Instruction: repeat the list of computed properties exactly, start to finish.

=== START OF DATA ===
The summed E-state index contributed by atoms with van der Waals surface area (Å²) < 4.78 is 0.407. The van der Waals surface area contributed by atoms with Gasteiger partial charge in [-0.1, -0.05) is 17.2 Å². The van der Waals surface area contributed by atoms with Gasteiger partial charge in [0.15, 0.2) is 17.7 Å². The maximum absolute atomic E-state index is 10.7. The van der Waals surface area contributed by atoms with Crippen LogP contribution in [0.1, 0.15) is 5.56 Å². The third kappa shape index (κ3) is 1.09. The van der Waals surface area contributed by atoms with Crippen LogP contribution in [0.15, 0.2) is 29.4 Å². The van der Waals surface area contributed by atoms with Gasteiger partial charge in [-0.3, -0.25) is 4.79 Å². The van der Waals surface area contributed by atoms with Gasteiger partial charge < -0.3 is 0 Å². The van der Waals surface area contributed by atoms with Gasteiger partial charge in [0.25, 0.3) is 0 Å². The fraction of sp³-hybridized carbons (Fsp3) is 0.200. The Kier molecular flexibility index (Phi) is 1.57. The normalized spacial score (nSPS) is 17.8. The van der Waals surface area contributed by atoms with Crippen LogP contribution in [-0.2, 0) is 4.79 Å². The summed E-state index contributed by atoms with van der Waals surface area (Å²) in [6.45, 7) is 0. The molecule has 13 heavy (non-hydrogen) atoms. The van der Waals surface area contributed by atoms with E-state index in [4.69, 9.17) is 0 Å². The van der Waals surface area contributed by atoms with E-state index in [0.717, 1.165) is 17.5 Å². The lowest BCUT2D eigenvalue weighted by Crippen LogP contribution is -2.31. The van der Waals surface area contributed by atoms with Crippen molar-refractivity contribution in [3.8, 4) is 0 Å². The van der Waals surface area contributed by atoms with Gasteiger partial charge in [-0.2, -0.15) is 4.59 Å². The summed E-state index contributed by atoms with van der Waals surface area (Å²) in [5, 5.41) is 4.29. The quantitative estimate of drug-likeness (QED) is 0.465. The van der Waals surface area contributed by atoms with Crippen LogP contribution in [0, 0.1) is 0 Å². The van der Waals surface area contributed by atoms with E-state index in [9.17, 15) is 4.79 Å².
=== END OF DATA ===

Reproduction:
The summed E-state index contributed by atoms with van der Waals surface area (Å²) < 4.78 is 0.407. The van der Waals surface area contributed by atoms with Gasteiger partial charge in [-0.1, -0.05) is 17.2 Å². The van der Waals surface area contributed by atoms with Gasteiger partial charge in [0.15, 0.2) is 17.7 Å². The maximum absolute atomic E-state index is 10.7. The van der Waals surface area contributed by atoms with Crippen LogP contribution in [0.1, 0.15) is 5.56 Å². The third kappa shape index (κ3) is 1.09. The van der Waals surface area contributed by atoms with Crippen LogP contribution in [0.15, 0.2) is 29.4 Å². The van der Waals surface area contributed by atoms with Gasteiger partial charge in [-0.3, -0.25) is 4.79 Å². The van der Waals surface area contributed by atoms with Gasteiger partial charge < -0.3 is 0 Å². The van der Waals surface area contributed by atoms with Gasteiger partial charge in [0.25, 0.3) is 0 Å². The fraction of sp³-hybridized carbons (Fsp3) is 0.200. The Kier molecular flexibility index (Phi) is 1.57. The normalized spacial score (nSPS) is 17.8. The van der Waals surface area contributed by atoms with Crippen LogP contribution in [-0.2, 0) is 4.79 Å². The summed E-state index contributed by atoms with van der Waals surface area (Å²) in [6.45, 7) is 0. The molecule has 13 heavy (non-hydrogen) atoms. The van der Waals surface area contributed by atoms with E-state index in [4.69, 9.17) is 0 Å². The van der Waals surface area contributed by atoms with E-state index in [0.717, 1.165) is 17.5 Å². The lowest BCUT2D eigenvalue weighted by Crippen LogP contribution is -2.31. The van der Waals surface area contributed by atoms with Crippen molar-refractivity contribution in [3.8, 4) is 0 Å². The van der Waals surface area contributed by atoms with Gasteiger partial charge in [-0.2, -0.15) is 4.59 Å². The summed E-state index contributed by atoms with van der Waals surface area (Å²) in [5, 5.41) is 4.29. The quantitative estimate of drug-likeness (QED) is 0.465. The van der Waals surface area contributed by atoms with Crippen LogP contribution in [0, 0.1) is 0 Å². The van der Waals surface area contributed by atoms with E-state index in [9.17, 15) is 4.79 Å².